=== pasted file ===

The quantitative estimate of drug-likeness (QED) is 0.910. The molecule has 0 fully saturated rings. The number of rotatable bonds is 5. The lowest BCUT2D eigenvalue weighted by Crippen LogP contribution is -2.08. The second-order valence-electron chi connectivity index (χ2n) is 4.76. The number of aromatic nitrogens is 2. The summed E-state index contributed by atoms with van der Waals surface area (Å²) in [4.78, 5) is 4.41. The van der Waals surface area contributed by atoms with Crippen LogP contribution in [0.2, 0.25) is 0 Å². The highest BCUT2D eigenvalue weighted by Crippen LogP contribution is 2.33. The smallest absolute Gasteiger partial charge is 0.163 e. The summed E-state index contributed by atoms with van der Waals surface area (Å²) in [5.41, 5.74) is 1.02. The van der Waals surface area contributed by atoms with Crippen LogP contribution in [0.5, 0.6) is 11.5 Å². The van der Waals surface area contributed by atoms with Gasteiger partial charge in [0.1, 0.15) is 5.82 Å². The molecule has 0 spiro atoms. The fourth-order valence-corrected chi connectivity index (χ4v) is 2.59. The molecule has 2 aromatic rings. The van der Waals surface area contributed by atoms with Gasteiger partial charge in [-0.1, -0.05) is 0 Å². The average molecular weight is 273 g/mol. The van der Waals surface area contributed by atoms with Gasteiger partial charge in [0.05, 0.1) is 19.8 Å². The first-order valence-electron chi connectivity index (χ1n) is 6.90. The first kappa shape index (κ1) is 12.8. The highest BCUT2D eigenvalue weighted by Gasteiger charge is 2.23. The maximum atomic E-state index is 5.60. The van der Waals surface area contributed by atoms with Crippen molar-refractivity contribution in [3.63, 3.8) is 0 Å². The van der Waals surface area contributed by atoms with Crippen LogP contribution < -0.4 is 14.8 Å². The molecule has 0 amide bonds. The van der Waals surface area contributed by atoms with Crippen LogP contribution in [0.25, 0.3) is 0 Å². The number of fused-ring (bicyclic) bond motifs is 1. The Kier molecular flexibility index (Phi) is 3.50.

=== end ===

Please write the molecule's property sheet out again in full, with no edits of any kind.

The quantitative estimate of drug-likeness (QED) is 0.910. The molecule has 0 fully saturated rings. The number of rotatable bonds is 5. The lowest BCUT2D eigenvalue weighted by Crippen LogP contribution is -2.08. The second-order valence-electron chi connectivity index (χ2n) is 4.76. The number of aromatic nitrogens is 2. The summed E-state index contributed by atoms with van der Waals surface area (Å²) in [4.78, 5) is 4.41. The van der Waals surface area contributed by atoms with Crippen LogP contribution in [0.2, 0.25) is 0 Å². The highest BCUT2D eigenvalue weighted by Crippen LogP contribution is 2.33. The smallest absolute Gasteiger partial charge is 0.163 e. The summed E-state index contributed by atoms with van der Waals surface area (Å²) in [5.41, 5.74) is 1.02. The van der Waals surface area contributed by atoms with Crippen LogP contribution in [0.5, 0.6) is 11.5 Å². The van der Waals surface area contributed by atoms with Gasteiger partial charge in [0.1, 0.15) is 5.82 Å². The molecule has 0 spiro atoms. The fourth-order valence-corrected chi connectivity index (χ4v) is 2.59. The molecule has 2 aromatic rings. The van der Waals surface area contributed by atoms with Gasteiger partial charge in [-0.1, -0.05) is 0 Å². The average molecular weight is 273 g/mol. The van der Waals surface area contributed by atoms with Gasteiger partial charge in [0.05, 0.1) is 19.8 Å². The first-order valence-electron chi connectivity index (χ1n) is 6.90. The first kappa shape index (κ1) is 12.8. The highest BCUT2D eigenvalue weighted by Gasteiger charge is 2.23. The maximum atomic E-state index is 5.60. The van der Waals surface area contributed by atoms with Crippen molar-refractivity contribution in [3.63, 3.8) is 0 Å². The van der Waals surface area contributed by atoms with Crippen LogP contribution < -0.4 is 14.8 Å². The molecule has 0 amide bonds. The van der Waals surface area contributed by atoms with Crippen LogP contribution in [0.25, 0.3) is 0 Å². The number of fused-ring (bicyclic) bond motifs is 1. The Kier molecular flexibility index (Phi) is 3.50.